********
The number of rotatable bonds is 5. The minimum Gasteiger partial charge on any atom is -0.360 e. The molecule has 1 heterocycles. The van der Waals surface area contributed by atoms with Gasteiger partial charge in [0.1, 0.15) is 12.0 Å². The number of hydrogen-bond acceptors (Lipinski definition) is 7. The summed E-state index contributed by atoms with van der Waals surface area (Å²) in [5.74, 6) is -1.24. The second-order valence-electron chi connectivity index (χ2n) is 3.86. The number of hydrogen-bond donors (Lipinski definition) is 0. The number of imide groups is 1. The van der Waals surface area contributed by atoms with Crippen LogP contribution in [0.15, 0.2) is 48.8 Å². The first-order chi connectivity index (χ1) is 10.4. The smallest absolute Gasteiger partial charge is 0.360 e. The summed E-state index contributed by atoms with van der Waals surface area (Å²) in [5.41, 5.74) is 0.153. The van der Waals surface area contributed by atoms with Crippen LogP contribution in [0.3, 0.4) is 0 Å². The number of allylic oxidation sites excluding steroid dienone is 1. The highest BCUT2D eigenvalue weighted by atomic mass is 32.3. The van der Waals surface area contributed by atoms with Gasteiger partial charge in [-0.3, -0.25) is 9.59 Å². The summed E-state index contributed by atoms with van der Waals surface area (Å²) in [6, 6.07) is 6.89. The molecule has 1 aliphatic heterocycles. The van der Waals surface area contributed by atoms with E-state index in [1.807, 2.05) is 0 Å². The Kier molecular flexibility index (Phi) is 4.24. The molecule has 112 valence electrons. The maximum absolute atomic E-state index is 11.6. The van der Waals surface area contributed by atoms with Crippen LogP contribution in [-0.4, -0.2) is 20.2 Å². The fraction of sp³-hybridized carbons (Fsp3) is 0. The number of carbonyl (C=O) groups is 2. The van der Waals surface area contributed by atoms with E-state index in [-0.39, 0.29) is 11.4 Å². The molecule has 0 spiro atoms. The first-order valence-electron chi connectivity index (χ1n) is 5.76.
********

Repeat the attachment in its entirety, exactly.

The number of rotatable bonds is 5. The minimum Gasteiger partial charge on any atom is -0.360 e. The molecule has 1 heterocycles. The van der Waals surface area contributed by atoms with Gasteiger partial charge in [0.1, 0.15) is 12.0 Å². The number of hydrogen-bond acceptors (Lipinski definition) is 7. The summed E-state index contributed by atoms with van der Waals surface area (Å²) in [5.74, 6) is -1.24. The second-order valence-electron chi connectivity index (χ2n) is 3.86. The number of hydrogen-bond donors (Lipinski definition) is 0. The number of imide groups is 1. The van der Waals surface area contributed by atoms with Crippen LogP contribution in [0.15, 0.2) is 48.8 Å². The first-order chi connectivity index (χ1) is 10.4. The smallest absolute Gasteiger partial charge is 0.360 e. The summed E-state index contributed by atoms with van der Waals surface area (Å²) in [5.41, 5.74) is 0.153. The van der Waals surface area contributed by atoms with Crippen LogP contribution in [0.3, 0.4) is 0 Å². The number of allylic oxidation sites excluding steroid dienone is 1. The highest BCUT2D eigenvalue weighted by atomic mass is 32.3. The van der Waals surface area contributed by atoms with Gasteiger partial charge in [-0.3, -0.25) is 9.59 Å². The summed E-state index contributed by atoms with van der Waals surface area (Å²) in [6, 6.07) is 6.89. The molecule has 1 aliphatic heterocycles. The van der Waals surface area contributed by atoms with E-state index in [1.807, 2.05) is 0 Å². The Kier molecular flexibility index (Phi) is 4.24. The molecule has 112 valence electrons. The maximum absolute atomic E-state index is 11.6. The van der Waals surface area contributed by atoms with Crippen LogP contribution in [-0.4, -0.2) is 20.2 Å². The fraction of sp³-hybridized carbons (Fsp3) is 0. The number of carbonyl (C=O) groups is 2. The van der Waals surface area contributed by atoms with E-state index in [-0.39, 0.29) is 11.4 Å². The molecule has 0 spiro atoms. The first-order valence-electron chi connectivity index (χ1n) is 5.76.